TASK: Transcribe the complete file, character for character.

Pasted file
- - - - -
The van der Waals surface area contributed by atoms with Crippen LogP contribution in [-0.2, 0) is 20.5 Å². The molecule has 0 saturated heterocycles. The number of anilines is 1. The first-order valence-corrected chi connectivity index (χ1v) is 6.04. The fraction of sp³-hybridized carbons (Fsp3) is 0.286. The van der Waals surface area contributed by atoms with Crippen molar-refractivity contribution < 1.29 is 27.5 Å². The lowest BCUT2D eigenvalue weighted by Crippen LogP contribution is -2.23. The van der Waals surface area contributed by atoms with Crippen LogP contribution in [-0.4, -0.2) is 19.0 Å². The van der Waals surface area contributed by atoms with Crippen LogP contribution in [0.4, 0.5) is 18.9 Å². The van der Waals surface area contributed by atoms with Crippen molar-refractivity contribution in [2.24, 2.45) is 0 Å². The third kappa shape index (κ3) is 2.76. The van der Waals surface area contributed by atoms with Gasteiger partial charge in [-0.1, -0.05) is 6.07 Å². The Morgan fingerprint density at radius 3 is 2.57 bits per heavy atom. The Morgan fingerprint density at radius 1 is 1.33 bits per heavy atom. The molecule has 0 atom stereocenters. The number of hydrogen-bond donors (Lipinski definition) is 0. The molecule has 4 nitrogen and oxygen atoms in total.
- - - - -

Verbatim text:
The van der Waals surface area contributed by atoms with Crippen LogP contribution in [-0.2, 0) is 20.5 Å². The molecule has 0 saturated heterocycles. The number of anilines is 1. The first-order valence-corrected chi connectivity index (χ1v) is 6.04. The fraction of sp³-hybridized carbons (Fsp3) is 0.286. The van der Waals surface area contributed by atoms with Crippen molar-refractivity contribution < 1.29 is 27.5 Å². The lowest BCUT2D eigenvalue weighted by Crippen LogP contribution is -2.23. The van der Waals surface area contributed by atoms with Crippen LogP contribution in [-0.4, -0.2) is 19.0 Å². The van der Waals surface area contributed by atoms with Crippen LogP contribution in [0.4, 0.5) is 18.9 Å². The van der Waals surface area contributed by atoms with Crippen molar-refractivity contribution in [2.24, 2.45) is 0 Å². The third kappa shape index (κ3) is 2.76. The van der Waals surface area contributed by atoms with Gasteiger partial charge in [-0.1, -0.05) is 6.07 Å². The Morgan fingerprint density at radius 3 is 2.57 bits per heavy atom. The Morgan fingerprint density at radius 1 is 1.33 bits per heavy atom. The molecule has 0 atom stereocenters. The number of hydrogen-bond donors (Lipinski definition) is 0. The molecule has 4 nitrogen and oxygen atoms in total.